Can Republicans — emboldened by their strong showing in the mid-term elections — scuttle President Obama’s healthcare reform program?
The short answer is: Probably not. But the new GOP members of Congress and, perhaps more importantly, the new Republican governors, will probably be able to achieve a substantial slowdown of the process.
Outright repeal unlikely
First things first: Repealing the law just isn’t likely to happen, no matter how loudly presumptive House Speaker John Boehner crows about it. The GOP controls the House, but it’s still the minority party in the Senate.
So any legislation to wipe the law off the books isn’t likely to get passed. And even if it did, President Obama would veto it — and Republicans don’t have the votes to override that veto.
What’s more likely is that Republicans will try to “gum up the works,” in the words of one Congressional scholar. According to Bloomberg news, at least 30 bills to roll back specific provisions of the law are on hold in both houses of Congress.
And since Republicans now hold the chairmanships of House committees, they can drag administration officials like Health and Human Services Secretary Kathleen Sibelius into drawn-out public hearings on various aspects of the reform program.
Republicans could also attempt to block funding for parts of the plan.
‘Sand in the gears’
Individual states now have more muscle to fight reform — at least 10 states ousted Democrats in favor of GOP candidates for governor in the midterms.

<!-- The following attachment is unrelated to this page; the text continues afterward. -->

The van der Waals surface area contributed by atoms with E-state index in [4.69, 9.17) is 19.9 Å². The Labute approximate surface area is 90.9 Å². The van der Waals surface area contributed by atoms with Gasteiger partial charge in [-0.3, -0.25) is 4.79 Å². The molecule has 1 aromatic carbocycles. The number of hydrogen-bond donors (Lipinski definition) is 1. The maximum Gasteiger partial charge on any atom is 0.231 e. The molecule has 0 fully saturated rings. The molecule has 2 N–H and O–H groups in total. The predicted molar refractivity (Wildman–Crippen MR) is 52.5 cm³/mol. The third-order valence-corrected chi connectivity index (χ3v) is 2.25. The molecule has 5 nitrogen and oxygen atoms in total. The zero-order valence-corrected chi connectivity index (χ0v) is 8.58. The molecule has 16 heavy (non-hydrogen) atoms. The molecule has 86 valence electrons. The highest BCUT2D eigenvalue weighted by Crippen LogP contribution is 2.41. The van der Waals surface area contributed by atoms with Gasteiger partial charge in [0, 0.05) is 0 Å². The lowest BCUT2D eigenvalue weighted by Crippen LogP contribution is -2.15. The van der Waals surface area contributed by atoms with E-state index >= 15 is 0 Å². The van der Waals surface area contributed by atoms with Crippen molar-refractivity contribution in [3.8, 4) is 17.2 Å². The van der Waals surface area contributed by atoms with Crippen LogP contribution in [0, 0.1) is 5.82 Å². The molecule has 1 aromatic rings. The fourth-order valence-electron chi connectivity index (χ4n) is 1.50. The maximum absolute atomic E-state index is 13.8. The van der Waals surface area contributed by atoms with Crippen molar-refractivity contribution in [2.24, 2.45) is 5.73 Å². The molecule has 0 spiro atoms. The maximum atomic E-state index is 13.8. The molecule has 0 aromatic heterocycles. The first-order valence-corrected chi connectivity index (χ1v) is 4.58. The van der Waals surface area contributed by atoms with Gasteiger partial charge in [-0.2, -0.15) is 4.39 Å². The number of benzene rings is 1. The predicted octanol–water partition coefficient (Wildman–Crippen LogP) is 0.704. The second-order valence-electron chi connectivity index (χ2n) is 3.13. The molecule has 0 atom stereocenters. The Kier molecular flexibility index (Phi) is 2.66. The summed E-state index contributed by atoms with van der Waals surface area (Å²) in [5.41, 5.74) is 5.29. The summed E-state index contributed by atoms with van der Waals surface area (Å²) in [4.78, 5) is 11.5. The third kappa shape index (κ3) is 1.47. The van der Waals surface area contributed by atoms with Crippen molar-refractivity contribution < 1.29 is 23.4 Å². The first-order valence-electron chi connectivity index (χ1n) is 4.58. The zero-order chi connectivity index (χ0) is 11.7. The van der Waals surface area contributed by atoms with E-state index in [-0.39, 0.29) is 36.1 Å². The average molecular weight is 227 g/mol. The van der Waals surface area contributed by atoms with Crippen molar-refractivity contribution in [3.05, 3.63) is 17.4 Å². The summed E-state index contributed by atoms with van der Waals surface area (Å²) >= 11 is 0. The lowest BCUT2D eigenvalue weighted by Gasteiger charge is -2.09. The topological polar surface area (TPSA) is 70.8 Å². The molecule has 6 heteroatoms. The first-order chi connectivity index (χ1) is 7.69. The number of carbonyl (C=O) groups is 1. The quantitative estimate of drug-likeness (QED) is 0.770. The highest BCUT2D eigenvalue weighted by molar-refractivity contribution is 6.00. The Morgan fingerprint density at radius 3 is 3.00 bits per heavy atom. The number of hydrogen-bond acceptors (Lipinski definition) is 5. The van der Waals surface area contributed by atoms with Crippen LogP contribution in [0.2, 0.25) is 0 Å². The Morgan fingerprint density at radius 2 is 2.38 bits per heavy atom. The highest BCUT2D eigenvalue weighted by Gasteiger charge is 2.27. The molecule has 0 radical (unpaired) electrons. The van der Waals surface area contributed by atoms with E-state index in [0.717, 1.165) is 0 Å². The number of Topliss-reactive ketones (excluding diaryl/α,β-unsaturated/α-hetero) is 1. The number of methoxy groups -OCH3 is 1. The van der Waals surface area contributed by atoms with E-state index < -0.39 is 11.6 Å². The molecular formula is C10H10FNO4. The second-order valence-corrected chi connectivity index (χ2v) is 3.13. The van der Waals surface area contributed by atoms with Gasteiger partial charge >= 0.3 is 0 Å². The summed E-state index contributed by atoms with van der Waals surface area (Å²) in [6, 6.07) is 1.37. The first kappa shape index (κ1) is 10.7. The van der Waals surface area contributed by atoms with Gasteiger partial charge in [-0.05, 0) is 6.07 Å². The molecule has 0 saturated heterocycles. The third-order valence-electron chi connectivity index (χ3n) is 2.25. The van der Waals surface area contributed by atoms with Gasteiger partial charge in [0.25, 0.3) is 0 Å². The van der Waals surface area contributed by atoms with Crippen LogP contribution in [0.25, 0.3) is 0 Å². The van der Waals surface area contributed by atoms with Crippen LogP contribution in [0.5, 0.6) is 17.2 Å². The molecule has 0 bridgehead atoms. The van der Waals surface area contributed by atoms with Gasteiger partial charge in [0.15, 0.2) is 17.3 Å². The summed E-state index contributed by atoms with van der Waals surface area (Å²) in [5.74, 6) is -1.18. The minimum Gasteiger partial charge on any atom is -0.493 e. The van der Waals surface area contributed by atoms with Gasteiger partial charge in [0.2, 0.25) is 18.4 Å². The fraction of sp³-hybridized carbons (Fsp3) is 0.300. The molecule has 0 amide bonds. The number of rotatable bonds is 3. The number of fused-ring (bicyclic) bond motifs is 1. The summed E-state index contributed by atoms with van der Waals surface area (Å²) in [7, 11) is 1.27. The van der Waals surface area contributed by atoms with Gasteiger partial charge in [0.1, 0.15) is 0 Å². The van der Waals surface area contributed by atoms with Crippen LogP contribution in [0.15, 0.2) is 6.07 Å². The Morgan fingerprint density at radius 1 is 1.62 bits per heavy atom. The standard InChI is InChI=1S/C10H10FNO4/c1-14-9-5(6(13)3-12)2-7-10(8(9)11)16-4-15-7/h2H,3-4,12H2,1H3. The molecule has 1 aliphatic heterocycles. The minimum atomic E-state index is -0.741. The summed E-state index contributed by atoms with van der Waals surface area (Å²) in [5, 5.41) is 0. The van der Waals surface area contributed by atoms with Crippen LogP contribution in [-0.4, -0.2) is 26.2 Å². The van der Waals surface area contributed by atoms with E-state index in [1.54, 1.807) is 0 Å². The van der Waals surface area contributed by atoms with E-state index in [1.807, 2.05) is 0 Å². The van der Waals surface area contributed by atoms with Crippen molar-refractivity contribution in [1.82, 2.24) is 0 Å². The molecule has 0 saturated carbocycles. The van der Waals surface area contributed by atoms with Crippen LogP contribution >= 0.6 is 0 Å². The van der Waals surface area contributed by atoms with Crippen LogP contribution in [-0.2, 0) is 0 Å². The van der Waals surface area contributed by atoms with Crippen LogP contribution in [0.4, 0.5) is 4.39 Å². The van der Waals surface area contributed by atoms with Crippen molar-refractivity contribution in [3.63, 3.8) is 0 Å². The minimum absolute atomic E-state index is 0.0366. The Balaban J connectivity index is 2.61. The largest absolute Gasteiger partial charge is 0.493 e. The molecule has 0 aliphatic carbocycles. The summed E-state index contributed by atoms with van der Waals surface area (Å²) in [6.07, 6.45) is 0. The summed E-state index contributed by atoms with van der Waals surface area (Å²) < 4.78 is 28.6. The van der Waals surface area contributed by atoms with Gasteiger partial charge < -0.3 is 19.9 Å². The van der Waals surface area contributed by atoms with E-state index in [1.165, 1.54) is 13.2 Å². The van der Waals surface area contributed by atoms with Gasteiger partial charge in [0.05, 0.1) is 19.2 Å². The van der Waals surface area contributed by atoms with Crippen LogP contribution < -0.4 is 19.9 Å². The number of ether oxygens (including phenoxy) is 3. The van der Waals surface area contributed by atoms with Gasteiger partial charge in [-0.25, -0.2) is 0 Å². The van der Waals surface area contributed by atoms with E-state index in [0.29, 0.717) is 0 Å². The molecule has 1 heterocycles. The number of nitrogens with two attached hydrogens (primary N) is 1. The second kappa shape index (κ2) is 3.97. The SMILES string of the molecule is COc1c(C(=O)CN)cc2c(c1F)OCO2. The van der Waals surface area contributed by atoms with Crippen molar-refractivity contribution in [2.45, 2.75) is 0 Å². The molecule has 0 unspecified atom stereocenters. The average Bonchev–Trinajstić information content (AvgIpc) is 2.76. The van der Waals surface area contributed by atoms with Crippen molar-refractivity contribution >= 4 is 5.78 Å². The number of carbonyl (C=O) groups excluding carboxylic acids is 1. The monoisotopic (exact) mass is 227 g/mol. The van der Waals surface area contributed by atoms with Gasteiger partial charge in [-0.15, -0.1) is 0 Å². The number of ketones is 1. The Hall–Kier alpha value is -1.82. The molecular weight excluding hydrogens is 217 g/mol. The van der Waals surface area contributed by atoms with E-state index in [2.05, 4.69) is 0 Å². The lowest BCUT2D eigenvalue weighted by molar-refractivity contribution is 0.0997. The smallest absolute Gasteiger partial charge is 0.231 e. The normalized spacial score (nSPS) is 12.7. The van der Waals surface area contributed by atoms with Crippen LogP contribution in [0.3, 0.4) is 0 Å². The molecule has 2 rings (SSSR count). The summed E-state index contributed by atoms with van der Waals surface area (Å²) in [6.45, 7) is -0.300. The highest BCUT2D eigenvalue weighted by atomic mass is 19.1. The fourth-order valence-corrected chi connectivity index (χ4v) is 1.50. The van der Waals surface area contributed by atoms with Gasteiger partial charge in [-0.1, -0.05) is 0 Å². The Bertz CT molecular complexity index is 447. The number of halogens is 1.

According to Julie Appleby and Mary Agnes Carey, writing for Kaiser Health News, the new governors can draw from a number of approaches to at least delay the full implementation of the reform law:
- They can lobby state congressional delegations to change the law
- They can make formal application for waivers to some of the law’s provisions, and
- They can drag their heels on setting up the “insurance exchanges” the states are required to have in place by 2014.
In other words, as Appleby and Carey quote Rutgers University professor Ross Baker, “The governors could, without defying federal law, simply implement it inefficiently — throw sand in the gears.”
The overall goal: Slow things down until the 2012 presidential election. That’s likely to be when the real showdown on health care takes place.